Law and the Border: ACE E-manifest to become mandatory in 2007

by Daniel Joyce

US Customs and Border Protection (CBP) has announced a mandatory phase-in of the Automated Commercial Environment (ACE) truck manifest system in 2007.

The phase-in will occur in clusters of designated ports of entry in six different groups. The first group, consisting of all ports of entry in the states of Washington and Arizona, and the North Dakota ports of Pembina, Neche, Walhalla, Maida, Hannah, Sarles and Hansboro will require the use of ACE as of Jan. 25, 2007.

The background for this development goes back to the US Trade Act of 2002, which required the CBP to create a system for the mandatory transmission of electronic cargo information before the cargo is brought into or departs the US by any mode of commercial transportation (sea, air, rail or truck).

Approximately three years ago, the CBP announced regulations to implement a system for transmitting inbound cargo information through an approved “electronic data interchange” system. Those rules require carriers to transmit the information at least one hour prior to the carrier’s reaching the port of entry. Carriers arriving with shipments qualified for FAST clearance were allowed to transmit the information no more than 30 minutes prior to arrival.

ACE operates as a single interface for all release types, including PAPS, BRASS, FAST, CAFES and electronic in-bound QP/WP messaging.

It transforms the systems that previously operated separately into one consolidated portal with a single sign-on, allowing multi-agency coordination and “point-and-click” access.

It also alleviates dependency on a broker for compliance with the electronic transmission requirements of the Trade Act of 2002. An E-manifest submitted in a timely manner automatically complies with the requirements of the Trade Act.

Beginning in September, 2004, CBP designated carriers to participate in a test to transmit electronic manifest data through ACE, allowing the carriers to electronically transmit the truck manifest data and obtain release of their cargo, crew and equipment through the ACE Portal or other electronic data interchange message system.

This allowed testing and improvement of the system to correct operational difficulties and improve processing times before rolling out the program formally and making it mandatory.

It now appears that CBP is satisfied with the ACE system sufficiently to require mandatory use. The CBP announced the phase-in of the first cluster of ports on Oct. 27, 2006.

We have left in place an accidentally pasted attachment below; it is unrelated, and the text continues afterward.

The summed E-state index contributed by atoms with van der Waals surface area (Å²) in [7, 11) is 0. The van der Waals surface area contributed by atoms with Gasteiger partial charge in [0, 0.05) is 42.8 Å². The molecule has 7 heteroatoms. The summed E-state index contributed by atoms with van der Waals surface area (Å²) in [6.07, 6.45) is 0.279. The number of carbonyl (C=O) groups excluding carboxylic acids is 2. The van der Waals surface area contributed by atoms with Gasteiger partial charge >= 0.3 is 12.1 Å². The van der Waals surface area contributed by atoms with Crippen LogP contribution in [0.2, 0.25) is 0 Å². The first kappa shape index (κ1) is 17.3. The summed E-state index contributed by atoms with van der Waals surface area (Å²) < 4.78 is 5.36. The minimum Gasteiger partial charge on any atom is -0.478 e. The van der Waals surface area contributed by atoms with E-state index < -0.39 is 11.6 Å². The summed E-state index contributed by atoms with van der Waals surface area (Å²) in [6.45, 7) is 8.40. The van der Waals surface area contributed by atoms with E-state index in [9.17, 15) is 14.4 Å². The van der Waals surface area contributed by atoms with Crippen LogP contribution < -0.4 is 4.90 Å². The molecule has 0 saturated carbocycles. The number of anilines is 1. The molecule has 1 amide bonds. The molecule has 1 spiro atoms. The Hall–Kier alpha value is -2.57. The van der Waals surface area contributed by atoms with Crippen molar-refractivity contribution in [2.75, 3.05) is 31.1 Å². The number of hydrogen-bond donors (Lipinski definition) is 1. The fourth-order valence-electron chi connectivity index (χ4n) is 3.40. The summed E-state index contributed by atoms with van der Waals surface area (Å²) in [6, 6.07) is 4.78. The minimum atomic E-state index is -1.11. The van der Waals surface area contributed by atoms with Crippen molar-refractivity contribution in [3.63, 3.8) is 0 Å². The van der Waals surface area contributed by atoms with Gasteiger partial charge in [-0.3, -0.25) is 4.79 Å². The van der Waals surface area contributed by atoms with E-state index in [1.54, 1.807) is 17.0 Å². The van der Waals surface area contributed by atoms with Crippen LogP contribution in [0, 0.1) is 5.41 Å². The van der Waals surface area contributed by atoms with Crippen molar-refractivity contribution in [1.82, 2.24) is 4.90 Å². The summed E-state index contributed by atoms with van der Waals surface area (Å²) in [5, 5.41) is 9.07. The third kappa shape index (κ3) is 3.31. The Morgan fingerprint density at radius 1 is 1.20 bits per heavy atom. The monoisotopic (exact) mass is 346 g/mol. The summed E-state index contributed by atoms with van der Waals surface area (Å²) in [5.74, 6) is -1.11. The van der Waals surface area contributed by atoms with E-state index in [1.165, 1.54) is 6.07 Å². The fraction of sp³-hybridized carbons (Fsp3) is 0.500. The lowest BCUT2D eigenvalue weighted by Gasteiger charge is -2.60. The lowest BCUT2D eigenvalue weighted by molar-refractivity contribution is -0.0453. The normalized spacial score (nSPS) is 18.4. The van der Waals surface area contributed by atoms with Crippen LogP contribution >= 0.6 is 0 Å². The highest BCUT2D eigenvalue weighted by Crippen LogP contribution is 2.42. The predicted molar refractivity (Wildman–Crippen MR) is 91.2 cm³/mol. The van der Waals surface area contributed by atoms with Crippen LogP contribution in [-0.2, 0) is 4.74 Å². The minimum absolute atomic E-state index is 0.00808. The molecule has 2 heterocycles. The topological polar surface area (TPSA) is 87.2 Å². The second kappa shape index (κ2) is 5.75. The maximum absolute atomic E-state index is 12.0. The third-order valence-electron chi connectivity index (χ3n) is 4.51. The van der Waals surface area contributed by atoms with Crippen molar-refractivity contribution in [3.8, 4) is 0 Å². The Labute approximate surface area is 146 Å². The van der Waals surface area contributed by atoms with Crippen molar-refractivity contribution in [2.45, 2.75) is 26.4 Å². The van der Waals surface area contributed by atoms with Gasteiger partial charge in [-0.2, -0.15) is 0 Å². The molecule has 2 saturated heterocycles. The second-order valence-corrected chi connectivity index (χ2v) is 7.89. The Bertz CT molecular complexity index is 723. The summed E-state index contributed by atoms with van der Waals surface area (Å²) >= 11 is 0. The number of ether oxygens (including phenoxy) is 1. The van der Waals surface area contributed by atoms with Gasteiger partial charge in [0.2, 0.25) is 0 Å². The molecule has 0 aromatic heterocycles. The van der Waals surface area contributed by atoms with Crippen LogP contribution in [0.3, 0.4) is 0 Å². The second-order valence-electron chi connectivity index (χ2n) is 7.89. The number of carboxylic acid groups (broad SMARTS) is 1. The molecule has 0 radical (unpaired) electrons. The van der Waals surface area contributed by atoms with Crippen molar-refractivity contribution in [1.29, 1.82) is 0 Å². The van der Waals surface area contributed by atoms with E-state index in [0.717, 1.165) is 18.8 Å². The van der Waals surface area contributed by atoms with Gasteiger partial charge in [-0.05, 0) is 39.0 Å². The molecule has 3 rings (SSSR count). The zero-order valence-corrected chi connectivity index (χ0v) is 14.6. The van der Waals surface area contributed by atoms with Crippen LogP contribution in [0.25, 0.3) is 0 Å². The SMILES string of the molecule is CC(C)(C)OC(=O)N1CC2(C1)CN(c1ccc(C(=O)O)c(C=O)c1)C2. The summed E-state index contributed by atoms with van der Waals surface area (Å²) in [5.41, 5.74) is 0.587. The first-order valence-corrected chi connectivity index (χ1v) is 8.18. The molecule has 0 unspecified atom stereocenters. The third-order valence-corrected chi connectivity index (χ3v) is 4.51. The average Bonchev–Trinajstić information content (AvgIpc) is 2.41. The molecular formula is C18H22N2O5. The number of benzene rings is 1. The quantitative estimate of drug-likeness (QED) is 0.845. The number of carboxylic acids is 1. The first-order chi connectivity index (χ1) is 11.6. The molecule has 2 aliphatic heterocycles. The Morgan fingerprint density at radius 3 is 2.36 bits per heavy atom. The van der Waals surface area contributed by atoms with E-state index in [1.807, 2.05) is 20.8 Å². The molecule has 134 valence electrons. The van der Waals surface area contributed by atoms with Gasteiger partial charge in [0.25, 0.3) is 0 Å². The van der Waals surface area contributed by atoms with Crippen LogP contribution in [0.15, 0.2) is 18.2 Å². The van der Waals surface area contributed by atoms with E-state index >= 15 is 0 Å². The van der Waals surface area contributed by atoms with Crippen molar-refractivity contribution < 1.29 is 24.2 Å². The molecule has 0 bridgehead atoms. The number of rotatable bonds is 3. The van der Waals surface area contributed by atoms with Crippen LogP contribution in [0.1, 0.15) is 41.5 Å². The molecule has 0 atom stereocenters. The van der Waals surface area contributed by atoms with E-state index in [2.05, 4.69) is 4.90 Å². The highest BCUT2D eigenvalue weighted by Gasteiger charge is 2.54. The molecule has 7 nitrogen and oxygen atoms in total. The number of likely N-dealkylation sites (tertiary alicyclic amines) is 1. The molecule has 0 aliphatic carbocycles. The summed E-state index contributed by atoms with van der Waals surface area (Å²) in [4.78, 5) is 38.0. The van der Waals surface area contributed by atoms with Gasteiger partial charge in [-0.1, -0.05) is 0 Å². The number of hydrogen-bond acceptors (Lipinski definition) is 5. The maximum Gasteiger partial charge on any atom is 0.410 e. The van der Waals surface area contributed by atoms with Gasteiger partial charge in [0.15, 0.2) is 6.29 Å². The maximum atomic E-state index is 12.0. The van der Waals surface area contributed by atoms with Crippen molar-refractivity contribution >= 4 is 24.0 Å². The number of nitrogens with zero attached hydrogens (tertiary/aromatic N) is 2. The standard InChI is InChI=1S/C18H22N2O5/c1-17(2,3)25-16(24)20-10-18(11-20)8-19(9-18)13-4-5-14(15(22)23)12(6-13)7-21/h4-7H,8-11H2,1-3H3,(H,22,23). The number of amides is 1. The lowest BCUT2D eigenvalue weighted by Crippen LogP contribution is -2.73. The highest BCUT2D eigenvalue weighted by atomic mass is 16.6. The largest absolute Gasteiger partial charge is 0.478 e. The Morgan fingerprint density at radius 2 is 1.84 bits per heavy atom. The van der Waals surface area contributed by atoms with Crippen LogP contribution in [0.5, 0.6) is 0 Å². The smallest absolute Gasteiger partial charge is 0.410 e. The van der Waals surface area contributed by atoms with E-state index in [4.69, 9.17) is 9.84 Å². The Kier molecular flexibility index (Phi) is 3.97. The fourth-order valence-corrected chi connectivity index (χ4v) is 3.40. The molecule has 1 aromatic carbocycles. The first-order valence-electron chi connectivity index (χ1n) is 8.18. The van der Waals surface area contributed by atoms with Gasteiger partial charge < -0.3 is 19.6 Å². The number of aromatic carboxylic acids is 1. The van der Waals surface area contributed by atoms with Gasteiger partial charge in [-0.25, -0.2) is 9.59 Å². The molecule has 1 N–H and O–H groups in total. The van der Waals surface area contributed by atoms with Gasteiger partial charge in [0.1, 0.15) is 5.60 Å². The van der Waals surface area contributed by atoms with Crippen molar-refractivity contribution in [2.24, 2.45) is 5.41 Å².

The law requires 90 days advance notice to mandate the use of ACE at the designated ports, resulting in the first mandatory phase-in date of Jan. 25, 2007 for all ports in Arizona and Washington, and the specified ports in North Dakota.

The remaining ports in the US are divided into the following five groups in sequential order:

1. Michigan, Texas, California, New Mexico and New York;

2. Vermont and Alaska;

3. Maine, Idaho and Montana;

4. All remaining ports in North Dakota that were not part of the original group;

5. Minnesota;

In each case, the CBP will provide 90 days advance notice of implementation, as required by federal law.

The announcement of the first phase did not set forth a time table for the implementation of the other five phases.

During the phase-in, carriers may have to use ACE and non-ACE systems of clearance until ACE deployment is mandatory and complete at all ports.

At a port that has mandated the use of e-Manifests, the carrier must follow the one hour/30 minute rule by transmitting an e-Manifest that complies with the ACE advance cargo rules. ACE ports will continue to supports PAPS, BRASS and FAST methods of obtaining cargo releases.

At ports that have deployed ACE but have not yet mandated its use, the carrier will have the option to file an e-Manifest under ACE or follow existing approved methods.

At ports where ACE is not yet deployed, carriers will have to continue to use the same systems and paper manifests that they are now using until the port transitions to the ACE system.

– Daniel Joyce is a partner with the Buffalo N.Y. law firm Jaeckle Fleischmann & Mugel LLP. He can be reached at (716) 843-3946.

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